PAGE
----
You can read in the criteria what exactly should be included in the financial statements. The Netherlands Chamber of Commerce checks whether the filed financial statements have been drawn up correctly. It does not check for content. That is the responsibility of the business concerned. So you are dependent on the information the company gives about itself. Larger businesses are required to have their financial statements audited by an auditor. The business must submit the financial statements on time, along with the corporate tax return. Based on the financial statements, the Netherlands Chamber of Commerce calculates the key financial figures, as they are called, such as on liquidity and solvency (in Dutch). You will not receive these key figures when you request the original financial statements, but when you get the standard financial statements that have been processed by the Netherlands Chamber of Commerce. These key figures show whether a company has sufficient funds to pay for purchases.
Reading financial statements
Wilfried Geurts is an accountant at ZAAM Accountants en Adviseurs in Limmen. In the course of his work he reads many financial statements and assists companies that have to file their financial statements with the Netherlands Chamber of Commerce. Geurts explains what can be found in the financial statements. "Most companies are small and file a balance sheet that offers limited information on assets, debts, and equity. But the financial (Belastingdienst, in Dutch) of those items is often not included." Thus you do not know the value of someone's company stock at that moment.
However, there is a way to get a better financial picture of smaller companies, too: "By doing a side-by-side comparison of different financial years, you can see how a business has evolved financially in recent years. Some companies file only at the very last minute, for instance to prevent competitors from seeing the company’s financial information earlier."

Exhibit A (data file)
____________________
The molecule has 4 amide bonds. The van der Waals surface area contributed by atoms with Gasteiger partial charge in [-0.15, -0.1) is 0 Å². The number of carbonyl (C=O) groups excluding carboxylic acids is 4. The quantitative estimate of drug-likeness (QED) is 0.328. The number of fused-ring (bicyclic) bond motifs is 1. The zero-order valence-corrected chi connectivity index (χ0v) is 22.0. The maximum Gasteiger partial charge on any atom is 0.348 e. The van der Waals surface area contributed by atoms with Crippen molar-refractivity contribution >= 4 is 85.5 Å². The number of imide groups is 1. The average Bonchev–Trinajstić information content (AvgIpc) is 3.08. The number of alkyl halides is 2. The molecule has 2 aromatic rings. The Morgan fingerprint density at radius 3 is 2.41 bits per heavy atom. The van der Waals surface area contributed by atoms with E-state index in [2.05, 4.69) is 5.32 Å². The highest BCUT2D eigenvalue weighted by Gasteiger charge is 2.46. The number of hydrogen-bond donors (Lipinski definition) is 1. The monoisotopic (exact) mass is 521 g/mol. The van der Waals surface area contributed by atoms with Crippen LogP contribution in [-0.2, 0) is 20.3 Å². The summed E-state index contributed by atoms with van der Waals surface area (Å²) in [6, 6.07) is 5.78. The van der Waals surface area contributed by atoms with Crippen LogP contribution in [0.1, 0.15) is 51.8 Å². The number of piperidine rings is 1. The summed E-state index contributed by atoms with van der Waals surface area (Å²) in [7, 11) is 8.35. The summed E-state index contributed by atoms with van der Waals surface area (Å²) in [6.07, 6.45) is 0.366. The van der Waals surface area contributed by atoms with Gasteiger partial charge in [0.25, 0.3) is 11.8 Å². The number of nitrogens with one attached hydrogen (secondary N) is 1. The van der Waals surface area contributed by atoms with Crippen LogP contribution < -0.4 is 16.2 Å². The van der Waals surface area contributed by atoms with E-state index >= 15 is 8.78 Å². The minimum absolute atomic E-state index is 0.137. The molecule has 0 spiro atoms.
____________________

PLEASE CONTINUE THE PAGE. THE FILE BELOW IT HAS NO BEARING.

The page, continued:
What if no financial statements are available?
It is mandatory to file financial statements. Yet there are legal entities that do not do so in a timely manner or at all. Geurts explains what might be going on in such cases. "The fact that the financial statements are filed either late or not at all may be due to illness, a business takeover, or delays at the accountant's office, to name a few examples. But if this happens several years in a row, the company might be careless in keeping to other arrangements as well."
More business information
In addition to financial statements, the Netherlands Chamber of Commerce Business Register also allows you to retrieve other information on a business, such as who is liable and authorised to sign. That way you can check who you are doing business with. All companies and legal entities in the Netherlands are listed in the Netherlands Chamber of Commerce Business Register. The register of ultimate beneficial owners, known as the UBO register, tells you who the ultimate stakeholders in a business are. Through the Central Insolvency (Centraal Insolventieregister, in Dutch) of the courts, you can see which companies are in bankruptcy or suspension of payments.
You can spar with the Advisory Team of the Netherlands Chamber of Commerce, for example on money matters or financing. Please phone us with any specific questions at 088 585 2222. Our office hours are 08:30 to 17:00, Monday to Friday.